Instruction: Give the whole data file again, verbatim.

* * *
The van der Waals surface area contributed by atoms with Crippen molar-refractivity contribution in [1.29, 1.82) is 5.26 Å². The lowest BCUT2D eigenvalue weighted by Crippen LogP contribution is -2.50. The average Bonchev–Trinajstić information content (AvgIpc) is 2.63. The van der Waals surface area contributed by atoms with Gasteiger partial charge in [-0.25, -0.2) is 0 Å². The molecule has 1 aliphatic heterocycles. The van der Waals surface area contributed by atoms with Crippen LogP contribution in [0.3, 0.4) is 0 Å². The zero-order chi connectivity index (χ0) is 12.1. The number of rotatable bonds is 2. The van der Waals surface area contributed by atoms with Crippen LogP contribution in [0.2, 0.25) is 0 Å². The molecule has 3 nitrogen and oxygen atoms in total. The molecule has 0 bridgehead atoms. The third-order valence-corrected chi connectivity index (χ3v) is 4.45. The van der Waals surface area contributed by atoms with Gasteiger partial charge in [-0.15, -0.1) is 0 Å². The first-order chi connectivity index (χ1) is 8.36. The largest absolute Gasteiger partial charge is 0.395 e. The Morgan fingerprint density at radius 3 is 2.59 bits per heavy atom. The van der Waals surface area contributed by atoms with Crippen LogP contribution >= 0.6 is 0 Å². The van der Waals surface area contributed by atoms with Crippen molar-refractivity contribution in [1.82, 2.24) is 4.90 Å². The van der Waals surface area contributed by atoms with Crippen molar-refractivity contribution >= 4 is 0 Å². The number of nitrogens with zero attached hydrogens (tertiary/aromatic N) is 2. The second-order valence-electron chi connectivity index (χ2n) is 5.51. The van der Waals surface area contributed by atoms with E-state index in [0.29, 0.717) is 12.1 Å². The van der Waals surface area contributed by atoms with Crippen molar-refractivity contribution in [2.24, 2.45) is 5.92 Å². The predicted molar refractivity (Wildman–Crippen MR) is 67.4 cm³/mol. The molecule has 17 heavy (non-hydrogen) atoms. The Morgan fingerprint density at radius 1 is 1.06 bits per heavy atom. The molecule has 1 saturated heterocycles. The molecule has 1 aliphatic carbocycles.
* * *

The van der Waals surface area contributed by atoms with Crippen molar-refractivity contribution in [1.29, 1.82) is 5.26 Å². The lowest BCUT2D eigenvalue weighted by Crippen LogP contribution is -2.50. The average Bonchev–Trinajstić information content (AvgIpc) is 2.63. The van der Waals surface area contributed by atoms with Gasteiger partial charge in [-0.25, -0.2) is 0 Å². The molecule has 1 aliphatic heterocycles. The van der Waals surface area contributed by atoms with Crippen LogP contribution in [0.3, 0.4) is 0 Å². The zero-order chi connectivity index (χ0) is 12.1. The number of rotatable bonds is 2. The van der Waals surface area contributed by atoms with Crippen LogP contribution in [0.2, 0.25) is 0 Å². The molecule has 3 nitrogen and oxygen atoms in total. The molecule has 0 bridgehead atoms. The third-order valence-corrected chi connectivity index (χ3v) is 4.45. The van der Waals surface area contributed by atoms with Gasteiger partial charge in [-0.15, -0.1) is 0 Å². The first-order chi connectivity index (χ1) is 8.36. The largest absolute Gasteiger partial charge is 0.395 e. The Morgan fingerprint density at radius 3 is 2.59 bits per heavy atom. The van der Waals surface area contributed by atoms with Crippen LogP contribution >= 0.6 is 0 Å². The van der Waals surface area contributed by atoms with Crippen molar-refractivity contribution in [1.82, 2.24) is 4.90 Å². The van der Waals surface area contributed by atoms with Crippen molar-refractivity contribution >= 4 is 0 Å². The number of nitrogens with zero attached hydrogens (tertiary/aromatic N) is 2. The second-order valence-electron chi connectivity index (χ2n) is 5.51. The van der Waals surface area contributed by atoms with E-state index in [0.29, 0.717) is 12.1 Å². The van der Waals surface area contributed by atoms with Crippen molar-refractivity contribution in [2.24, 2.45) is 5.92 Å². The predicted molar refractivity (Wildman–Crippen MR) is 67.4 cm³/mol. The molecule has 17 heavy (non-hydrogen) atoms. The Morgan fingerprint density at radius 1 is 1.06 bits per heavy atom. The molecule has 1 saturated heterocycles. The molecule has 1 aliphatic carbocycles.